YALA, Thailand Gunmen killed 10 people and wounded 12 others when they opened fire with automatic weapons at a mosque during evening prayers in Thailand's restive Muslim south, police said on Monday.
A rubber tapper was also shot dead and nine soldiers were wounded by a roadside bomb on Monday, one of the worst days of violence in months in the region bordering Malaysia where a shadowy insurgency has rumbled since 2004.
Police said at least five gunmen sprayed bullets into the mosque in the Cho Airong district of Narathiwat, one of three mainly Muslim provinces where more than 3,000 people have died in five years of near daily bomb and gun attacks.
"The gunmen sneaked into the mosque and opened fire as the victims kneeled on the floor praying," regional army spokesman Colonel Prinya Chaidilok told Channel 11 television.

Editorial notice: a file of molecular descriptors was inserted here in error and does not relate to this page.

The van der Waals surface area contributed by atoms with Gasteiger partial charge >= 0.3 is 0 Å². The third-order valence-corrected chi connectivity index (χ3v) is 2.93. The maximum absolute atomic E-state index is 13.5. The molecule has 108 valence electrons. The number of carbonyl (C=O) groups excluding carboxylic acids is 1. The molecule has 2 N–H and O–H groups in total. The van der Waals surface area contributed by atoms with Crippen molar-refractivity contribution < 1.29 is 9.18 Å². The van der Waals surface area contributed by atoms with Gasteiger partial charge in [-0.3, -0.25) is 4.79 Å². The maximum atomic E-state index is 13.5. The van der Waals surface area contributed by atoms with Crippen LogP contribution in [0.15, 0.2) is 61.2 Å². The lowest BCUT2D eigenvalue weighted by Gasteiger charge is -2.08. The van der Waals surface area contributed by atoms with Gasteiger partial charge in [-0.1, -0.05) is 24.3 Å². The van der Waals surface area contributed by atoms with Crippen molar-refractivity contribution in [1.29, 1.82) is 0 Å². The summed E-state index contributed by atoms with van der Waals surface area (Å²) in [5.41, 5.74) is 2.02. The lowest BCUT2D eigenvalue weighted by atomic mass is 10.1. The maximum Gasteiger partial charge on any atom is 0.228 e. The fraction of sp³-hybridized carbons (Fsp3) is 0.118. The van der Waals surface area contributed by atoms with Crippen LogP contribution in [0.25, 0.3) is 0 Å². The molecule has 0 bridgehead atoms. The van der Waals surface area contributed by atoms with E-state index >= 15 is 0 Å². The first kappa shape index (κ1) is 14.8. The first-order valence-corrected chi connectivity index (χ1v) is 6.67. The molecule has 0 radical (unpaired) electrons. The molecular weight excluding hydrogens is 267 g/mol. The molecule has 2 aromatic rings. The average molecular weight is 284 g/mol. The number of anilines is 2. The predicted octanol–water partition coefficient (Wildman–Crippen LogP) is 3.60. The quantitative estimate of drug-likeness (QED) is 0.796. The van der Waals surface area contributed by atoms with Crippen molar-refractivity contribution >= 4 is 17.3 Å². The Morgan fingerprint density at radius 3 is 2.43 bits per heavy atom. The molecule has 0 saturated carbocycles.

The brazen attack was one of three on Monday in Narathiwat province, which has seen a surge in violence in the last week.
A Buddhist rubber tapper was shot dead by unknown gunmen on a motorcycle in Rangae district and nine soldiers were wounded, one seriously, when a powerful roadside bomb exploded under their vehicle in neighboring Rueso district, police said.
Nineteen people have been killed and 40 injured since Friday in the region's latest surge in violence.
No group has made a credible claim of responsibility for any of the attacks in the region, which was an independent Muslim sultanate until annexed by predominantly Buddhist Thailand a century ago.
(Reporting by Surapan Boonthanom; Writing by Martin Petty; Editing by Darren Schuettler and Charles Dick)